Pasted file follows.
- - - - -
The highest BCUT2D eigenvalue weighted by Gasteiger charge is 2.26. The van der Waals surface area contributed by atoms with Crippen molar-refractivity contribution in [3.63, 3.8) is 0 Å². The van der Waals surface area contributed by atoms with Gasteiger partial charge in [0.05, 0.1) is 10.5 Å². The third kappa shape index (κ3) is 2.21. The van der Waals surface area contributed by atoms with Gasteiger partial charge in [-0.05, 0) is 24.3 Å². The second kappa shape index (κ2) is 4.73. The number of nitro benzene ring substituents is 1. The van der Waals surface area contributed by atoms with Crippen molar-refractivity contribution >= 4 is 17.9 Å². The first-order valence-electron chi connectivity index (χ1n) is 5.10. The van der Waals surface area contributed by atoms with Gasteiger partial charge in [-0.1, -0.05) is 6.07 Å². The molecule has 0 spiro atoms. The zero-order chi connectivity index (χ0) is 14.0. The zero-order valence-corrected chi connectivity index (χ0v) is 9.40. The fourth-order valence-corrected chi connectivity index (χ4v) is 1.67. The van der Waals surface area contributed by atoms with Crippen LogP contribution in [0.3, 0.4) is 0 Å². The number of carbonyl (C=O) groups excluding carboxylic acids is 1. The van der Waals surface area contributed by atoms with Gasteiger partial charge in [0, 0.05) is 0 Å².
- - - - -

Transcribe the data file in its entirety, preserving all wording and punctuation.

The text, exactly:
The highest BCUT2D eigenvalue weighted by Gasteiger charge is 2.26. The van der Waals surface area contributed by atoms with Crippen molar-refractivity contribution in [3.63, 3.8) is 0 Å². The van der Waals surface area contributed by atoms with Gasteiger partial charge in [0.05, 0.1) is 10.5 Å². The third kappa shape index (κ3) is 2.21. The van der Waals surface area contributed by atoms with Gasteiger partial charge in [-0.05, 0) is 24.3 Å². The second kappa shape index (κ2) is 4.73. The number of nitro benzene ring substituents is 1. The van der Waals surface area contributed by atoms with Crippen molar-refractivity contribution >= 4 is 17.9 Å². The first-order valence-electron chi connectivity index (χ1n) is 5.10. The van der Waals surface area contributed by atoms with Gasteiger partial charge in [-0.1, -0.05) is 6.07 Å². The molecule has 0 spiro atoms. The zero-order chi connectivity index (χ0) is 14.0. The zero-order valence-corrected chi connectivity index (χ0v) is 9.40. The fourth-order valence-corrected chi connectivity index (χ4v) is 1.67. The van der Waals surface area contributed by atoms with Crippen LogP contribution in [0.3, 0.4) is 0 Å². The number of carbonyl (C=O) groups excluding carboxylic acids is 1. The van der Waals surface area contributed by atoms with Gasteiger partial charge in [0, 0.05) is 0 Å².